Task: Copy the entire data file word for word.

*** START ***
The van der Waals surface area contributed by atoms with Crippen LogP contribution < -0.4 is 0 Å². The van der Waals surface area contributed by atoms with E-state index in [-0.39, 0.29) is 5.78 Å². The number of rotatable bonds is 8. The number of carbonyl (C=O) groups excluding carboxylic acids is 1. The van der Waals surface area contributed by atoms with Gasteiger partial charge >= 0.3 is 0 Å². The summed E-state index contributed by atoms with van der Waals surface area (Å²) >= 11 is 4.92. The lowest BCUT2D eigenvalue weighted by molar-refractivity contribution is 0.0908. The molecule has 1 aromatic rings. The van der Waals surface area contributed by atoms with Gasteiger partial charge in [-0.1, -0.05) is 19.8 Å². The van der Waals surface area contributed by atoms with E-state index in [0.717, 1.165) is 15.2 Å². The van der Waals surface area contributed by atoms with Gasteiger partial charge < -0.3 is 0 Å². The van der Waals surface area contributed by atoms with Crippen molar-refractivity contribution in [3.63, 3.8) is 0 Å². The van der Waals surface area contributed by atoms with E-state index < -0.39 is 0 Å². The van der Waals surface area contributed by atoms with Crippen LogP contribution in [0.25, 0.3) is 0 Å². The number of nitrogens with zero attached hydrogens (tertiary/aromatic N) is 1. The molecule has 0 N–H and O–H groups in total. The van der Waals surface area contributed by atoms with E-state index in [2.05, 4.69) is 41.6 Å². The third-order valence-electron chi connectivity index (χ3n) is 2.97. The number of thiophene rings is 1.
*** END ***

The van der Waals surface area contributed by atoms with Crippen LogP contribution < -0.4 is 0 Å². The van der Waals surface area contributed by atoms with E-state index in [-0.39, 0.29) is 5.78 Å². The number of rotatable bonds is 8. The number of carbonyl (C=O) groups excluding carboxylic acids is 1. The van der Waals surface area contributed by atoms with Gasteiger partial charge >= 0.3 is 0 Å². The summed E-state index contributed by atoms with van der Waals surface area (Å²) >= 11 is 4.92. The lowest BCUT2D eigenvalue weighted by molar-refractivity contribution is 0.0908. The molecule has 1 aromatic rings. The van der Waals surface area contributed by atoms with Gasteiger partial charge in [-0.1, -0.05) is 19.8 Å². The van der Waals surface area contributed by atoms with E-state index in [0.717, 1.165) is 15.2 Å². The van der Waals surface area contributed by atoms with Gasteiger partial charge < -0.3 is 0 Å². The van der Waals surface area contributed by atoms with Crippen molar-refractivity contribution in [3.63, 3.8) is 0 Å². The van der Waals surface area contributed by atoms with E-state index < -0.39 is 0 Å². The van der Waals surface area contributed by atoms with Crippen LogP contribution in [0.25, 0.3) is 0 Å². The number of nitrogens with zero attached hydrogens (tertiary/aromatic N) is 1. The molecule has 0 N–H and O–H groups in total. The van der Waals surface area contributed by atoms with E-state index in [2.05, 4.69) is 41.6 Å². The third-order valence-electron chi connectivity index (χ3n) is 2.97. The number of thiophene rings is 1.